Michigan attorney general confirms Gov. Whitmer’s executive orders are enforceable
Dana Nessel says governor’s orders are valid
LANSING, Mich. – Amid the threat of legal action from Michigan lawmakers, a lawsuit filed by a state representative and angry protests from Michigan residents, the attorney general has confirmed Gov. Gretchen Whitmer’s coronavirus (COVID-19) executive orders are enforceable by law enforcement officials.
House Republicans voted to give the speaker authority to sue Whitmer should she extend her state of emergency without legislators’ approval. She extended the state of emergency until May 28.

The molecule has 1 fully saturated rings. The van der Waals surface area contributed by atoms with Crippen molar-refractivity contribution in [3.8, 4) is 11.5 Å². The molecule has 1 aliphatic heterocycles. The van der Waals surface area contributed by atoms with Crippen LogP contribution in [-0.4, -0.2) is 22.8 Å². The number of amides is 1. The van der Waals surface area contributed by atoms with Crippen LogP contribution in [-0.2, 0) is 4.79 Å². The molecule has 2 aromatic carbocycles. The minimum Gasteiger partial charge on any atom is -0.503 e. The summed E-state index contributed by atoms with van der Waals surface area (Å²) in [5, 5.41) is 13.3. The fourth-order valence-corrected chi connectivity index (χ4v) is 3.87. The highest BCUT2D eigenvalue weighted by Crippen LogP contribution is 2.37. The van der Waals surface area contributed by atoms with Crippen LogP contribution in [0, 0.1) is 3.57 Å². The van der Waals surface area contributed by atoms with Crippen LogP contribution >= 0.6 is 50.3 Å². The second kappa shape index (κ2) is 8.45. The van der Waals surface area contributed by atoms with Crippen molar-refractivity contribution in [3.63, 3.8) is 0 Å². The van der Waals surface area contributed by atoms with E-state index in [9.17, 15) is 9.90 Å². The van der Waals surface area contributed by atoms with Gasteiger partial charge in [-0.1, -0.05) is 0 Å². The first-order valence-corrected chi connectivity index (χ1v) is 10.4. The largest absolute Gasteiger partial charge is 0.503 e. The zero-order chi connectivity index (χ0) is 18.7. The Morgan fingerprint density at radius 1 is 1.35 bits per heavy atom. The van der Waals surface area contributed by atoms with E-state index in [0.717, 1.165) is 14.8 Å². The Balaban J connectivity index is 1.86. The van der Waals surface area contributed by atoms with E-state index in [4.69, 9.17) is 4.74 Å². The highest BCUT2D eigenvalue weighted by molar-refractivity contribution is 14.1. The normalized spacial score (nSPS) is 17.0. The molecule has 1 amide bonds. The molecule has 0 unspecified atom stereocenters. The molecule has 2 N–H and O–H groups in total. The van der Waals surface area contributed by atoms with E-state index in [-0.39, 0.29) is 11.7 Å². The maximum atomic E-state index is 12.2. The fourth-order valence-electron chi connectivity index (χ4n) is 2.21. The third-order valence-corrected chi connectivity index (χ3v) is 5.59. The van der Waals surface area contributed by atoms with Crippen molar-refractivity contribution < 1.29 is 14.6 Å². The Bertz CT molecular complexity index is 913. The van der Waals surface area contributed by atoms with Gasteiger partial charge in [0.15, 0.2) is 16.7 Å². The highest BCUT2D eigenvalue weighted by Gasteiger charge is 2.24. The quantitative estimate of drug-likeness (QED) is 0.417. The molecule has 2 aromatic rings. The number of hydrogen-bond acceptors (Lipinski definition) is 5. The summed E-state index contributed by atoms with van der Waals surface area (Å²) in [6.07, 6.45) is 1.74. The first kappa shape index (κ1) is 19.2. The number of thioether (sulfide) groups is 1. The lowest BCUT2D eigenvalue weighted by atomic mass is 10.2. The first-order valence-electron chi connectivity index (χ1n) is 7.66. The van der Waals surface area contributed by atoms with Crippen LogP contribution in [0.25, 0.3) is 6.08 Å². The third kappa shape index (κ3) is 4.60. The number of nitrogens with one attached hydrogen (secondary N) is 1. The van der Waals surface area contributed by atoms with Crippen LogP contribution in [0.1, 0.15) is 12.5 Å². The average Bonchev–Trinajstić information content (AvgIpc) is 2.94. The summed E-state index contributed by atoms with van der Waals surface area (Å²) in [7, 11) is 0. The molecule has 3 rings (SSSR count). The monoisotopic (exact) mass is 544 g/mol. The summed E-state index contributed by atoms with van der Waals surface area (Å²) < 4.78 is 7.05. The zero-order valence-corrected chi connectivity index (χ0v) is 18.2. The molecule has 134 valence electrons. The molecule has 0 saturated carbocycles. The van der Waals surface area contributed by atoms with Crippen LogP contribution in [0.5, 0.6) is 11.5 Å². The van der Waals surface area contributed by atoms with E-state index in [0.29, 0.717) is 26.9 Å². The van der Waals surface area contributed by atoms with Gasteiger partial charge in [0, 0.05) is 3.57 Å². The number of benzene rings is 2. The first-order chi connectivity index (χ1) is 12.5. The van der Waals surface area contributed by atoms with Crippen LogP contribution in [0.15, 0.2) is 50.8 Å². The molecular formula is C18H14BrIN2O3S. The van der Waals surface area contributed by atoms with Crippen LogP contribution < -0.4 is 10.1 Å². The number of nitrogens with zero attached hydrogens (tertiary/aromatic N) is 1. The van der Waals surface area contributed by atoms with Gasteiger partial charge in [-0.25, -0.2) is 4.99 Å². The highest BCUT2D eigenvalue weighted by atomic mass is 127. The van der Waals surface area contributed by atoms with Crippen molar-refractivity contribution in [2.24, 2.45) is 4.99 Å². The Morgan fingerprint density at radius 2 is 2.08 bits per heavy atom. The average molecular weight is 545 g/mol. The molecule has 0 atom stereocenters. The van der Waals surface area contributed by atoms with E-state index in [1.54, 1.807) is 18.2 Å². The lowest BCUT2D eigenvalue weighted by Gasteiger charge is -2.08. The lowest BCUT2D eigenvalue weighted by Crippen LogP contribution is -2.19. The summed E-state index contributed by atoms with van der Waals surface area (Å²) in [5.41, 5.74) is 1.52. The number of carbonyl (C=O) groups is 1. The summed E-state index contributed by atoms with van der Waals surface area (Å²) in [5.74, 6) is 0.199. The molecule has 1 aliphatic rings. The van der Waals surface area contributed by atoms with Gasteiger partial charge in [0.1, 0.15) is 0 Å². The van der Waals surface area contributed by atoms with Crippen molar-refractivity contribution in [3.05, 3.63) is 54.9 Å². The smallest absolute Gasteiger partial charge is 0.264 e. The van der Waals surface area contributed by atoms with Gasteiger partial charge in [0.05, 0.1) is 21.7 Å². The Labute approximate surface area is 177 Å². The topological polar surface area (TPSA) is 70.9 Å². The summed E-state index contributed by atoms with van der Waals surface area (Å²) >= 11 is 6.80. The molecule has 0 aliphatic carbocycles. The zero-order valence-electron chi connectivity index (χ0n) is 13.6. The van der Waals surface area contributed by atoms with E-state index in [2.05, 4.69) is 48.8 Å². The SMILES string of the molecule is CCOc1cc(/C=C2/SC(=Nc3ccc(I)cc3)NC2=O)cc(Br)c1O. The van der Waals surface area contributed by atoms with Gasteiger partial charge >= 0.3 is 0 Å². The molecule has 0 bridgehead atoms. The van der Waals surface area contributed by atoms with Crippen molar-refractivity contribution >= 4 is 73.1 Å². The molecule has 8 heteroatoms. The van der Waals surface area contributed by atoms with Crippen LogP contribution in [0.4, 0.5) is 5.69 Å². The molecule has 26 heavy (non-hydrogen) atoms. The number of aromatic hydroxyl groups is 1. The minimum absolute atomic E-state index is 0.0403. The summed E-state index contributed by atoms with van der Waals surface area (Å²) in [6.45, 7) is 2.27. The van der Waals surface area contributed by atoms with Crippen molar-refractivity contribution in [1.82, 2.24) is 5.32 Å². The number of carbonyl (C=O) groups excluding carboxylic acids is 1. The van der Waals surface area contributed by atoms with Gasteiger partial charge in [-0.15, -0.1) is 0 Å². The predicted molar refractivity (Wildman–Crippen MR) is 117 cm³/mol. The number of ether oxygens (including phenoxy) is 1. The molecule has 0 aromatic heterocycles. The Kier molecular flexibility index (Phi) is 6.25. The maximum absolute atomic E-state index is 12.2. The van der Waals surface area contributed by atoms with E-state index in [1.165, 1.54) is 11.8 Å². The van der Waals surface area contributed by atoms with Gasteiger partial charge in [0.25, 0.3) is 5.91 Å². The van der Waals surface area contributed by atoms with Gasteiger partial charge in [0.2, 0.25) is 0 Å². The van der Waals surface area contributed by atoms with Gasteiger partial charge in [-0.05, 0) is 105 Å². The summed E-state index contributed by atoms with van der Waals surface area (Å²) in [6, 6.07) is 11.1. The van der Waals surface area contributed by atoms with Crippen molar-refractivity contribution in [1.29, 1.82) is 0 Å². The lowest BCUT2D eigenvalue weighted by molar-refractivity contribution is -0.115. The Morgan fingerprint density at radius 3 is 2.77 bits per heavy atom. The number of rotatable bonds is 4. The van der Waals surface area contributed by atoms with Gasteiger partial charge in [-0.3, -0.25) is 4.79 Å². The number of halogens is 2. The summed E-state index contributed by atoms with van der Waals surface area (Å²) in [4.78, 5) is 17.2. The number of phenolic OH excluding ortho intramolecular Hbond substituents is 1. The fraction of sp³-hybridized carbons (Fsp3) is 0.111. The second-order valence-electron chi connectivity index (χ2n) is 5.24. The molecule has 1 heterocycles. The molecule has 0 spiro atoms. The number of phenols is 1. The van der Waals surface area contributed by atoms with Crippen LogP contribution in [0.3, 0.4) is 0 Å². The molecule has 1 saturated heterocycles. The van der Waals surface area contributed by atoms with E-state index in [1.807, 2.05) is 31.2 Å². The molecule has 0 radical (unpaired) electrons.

Attorney General Dana Nessel said that caused confusion and frustration throughout law enforcement agencies in the state.
Nessel reviewed the order and found the governor’s orders to be valid under the Emergency Powers of the Governor Act. Nessel is asking law enforcement agencies to continue their enforcement efforts.
“COVID-19 has created a public health crisis of unprecedented gravity in our lifetime," Nessel said. "To date, the most effective means to contain an infectious pandemic is to keep people away from each other. In promulgating Executive Order 2020-69 and Executive Order 2020-70, the Governor has done just that by placing restrictions on certain activities to limit social interactions. The absence of these restrictions would open gateways for the virus to reach every family and social network in every part of the State.”
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